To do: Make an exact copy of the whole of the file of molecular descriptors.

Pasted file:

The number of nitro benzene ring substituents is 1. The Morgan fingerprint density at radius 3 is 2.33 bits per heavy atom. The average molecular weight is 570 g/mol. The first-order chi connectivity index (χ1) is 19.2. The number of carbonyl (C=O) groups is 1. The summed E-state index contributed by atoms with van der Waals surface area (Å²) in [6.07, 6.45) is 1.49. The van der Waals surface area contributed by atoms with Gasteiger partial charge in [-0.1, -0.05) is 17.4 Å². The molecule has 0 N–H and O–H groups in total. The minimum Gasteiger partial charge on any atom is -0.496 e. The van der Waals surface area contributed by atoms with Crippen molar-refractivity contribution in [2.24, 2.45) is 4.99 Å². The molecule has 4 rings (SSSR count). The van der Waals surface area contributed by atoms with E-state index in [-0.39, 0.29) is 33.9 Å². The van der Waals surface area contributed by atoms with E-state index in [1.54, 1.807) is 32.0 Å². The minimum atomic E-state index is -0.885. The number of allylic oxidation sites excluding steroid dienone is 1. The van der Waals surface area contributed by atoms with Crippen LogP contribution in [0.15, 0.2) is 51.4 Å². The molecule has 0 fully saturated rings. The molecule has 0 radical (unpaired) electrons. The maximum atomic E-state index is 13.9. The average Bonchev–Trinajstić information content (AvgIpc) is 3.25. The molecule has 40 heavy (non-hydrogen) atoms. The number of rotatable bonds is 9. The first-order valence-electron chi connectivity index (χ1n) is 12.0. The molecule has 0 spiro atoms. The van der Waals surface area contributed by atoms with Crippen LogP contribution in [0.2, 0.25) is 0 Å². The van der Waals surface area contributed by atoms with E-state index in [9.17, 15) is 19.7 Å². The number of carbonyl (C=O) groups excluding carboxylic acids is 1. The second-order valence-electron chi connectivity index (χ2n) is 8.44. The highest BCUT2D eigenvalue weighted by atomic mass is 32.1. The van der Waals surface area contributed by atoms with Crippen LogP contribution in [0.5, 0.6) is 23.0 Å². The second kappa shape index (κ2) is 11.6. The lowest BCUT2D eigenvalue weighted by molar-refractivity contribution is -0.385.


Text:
The number of nitro benzene ring substituents is 1. The Morgan fingerprint density at radius 3 is 2.33 bits per heavy atom. The average molecular weight is 570 g/mol. The first-order chi connectivity index (χ1) is 19.2. The number of carbonyl (C=O) groups is 1. The summed E-state index contributed by atoms with van der Waals surface area (Å²) in [6.07, 6.45) is 1.49. The van der Waals surface area contributed by atoms with Gasteiger partial charge in [-0.1, -0.05) is 17.4 Å². The molecule has 0 N–H and O–H groups in total. The minimum Gasteiger partial charge on any atom is -0.496 e. The van der Waals surface area contributed by atoms with Crippen molar-refractivity contribution in [2.24, 2.45) is 4.99 Å². The molecule has 4 rings (SSSR count). The van der Waals surface area contributed by atoms with E-state index in [-0.39, 0.29) is 33.9 Å². The van der Waals surface area contributed by atoms with E-state index in [1.54, 1.807) is 32.0 Å². The minimum atomic E-state index is -0.885. The number of allylic oxidation sites excluding steroid dienone is 1. The van der Waals surface area contributed by atoms with Crippen LogP contribution in [0.15, 0.2) is 51.4 Å². The molecule has 0 fully saturated rings. The molecule has 0 radical (unpaired) electrons. The maximum atomic E-state index is 13.9. The average Bonchev–Trinajstić information content (AvgIpc) is 3.25. The molecule has 40 heavy (non-hydrogen) atoms. The number of rotatable bonds is 9. The first-order valence-electron chi connectivity index (χ1n) is 12.0. The molecule has 0 spiro atoms. The van der Waals surface area contributed by atoms with Crippen LogP contribution in [0.2, 0.25) is 0 Å². The van der Waals surface area contributed by atoms with E-state index in [9.17, 15) is 19.7 Å². The number of carbonyl (C=O) groups excluding carboxylic acids is 1. The second-order valence-electron chi connectivity index (χ2n) is 8.44. The highest BCUT2D eigenvalue weighted by atomic mass is 32.1. The van der Waals surface area contributed by atoms with Crippen LogP contribution in [0.5, 0.6) is 23.0 Å². The second kappa shape index (κ2) is 11.6. The lowest BCUT2D eigenvalue weighted by molar-refractivity contribution is -0.385.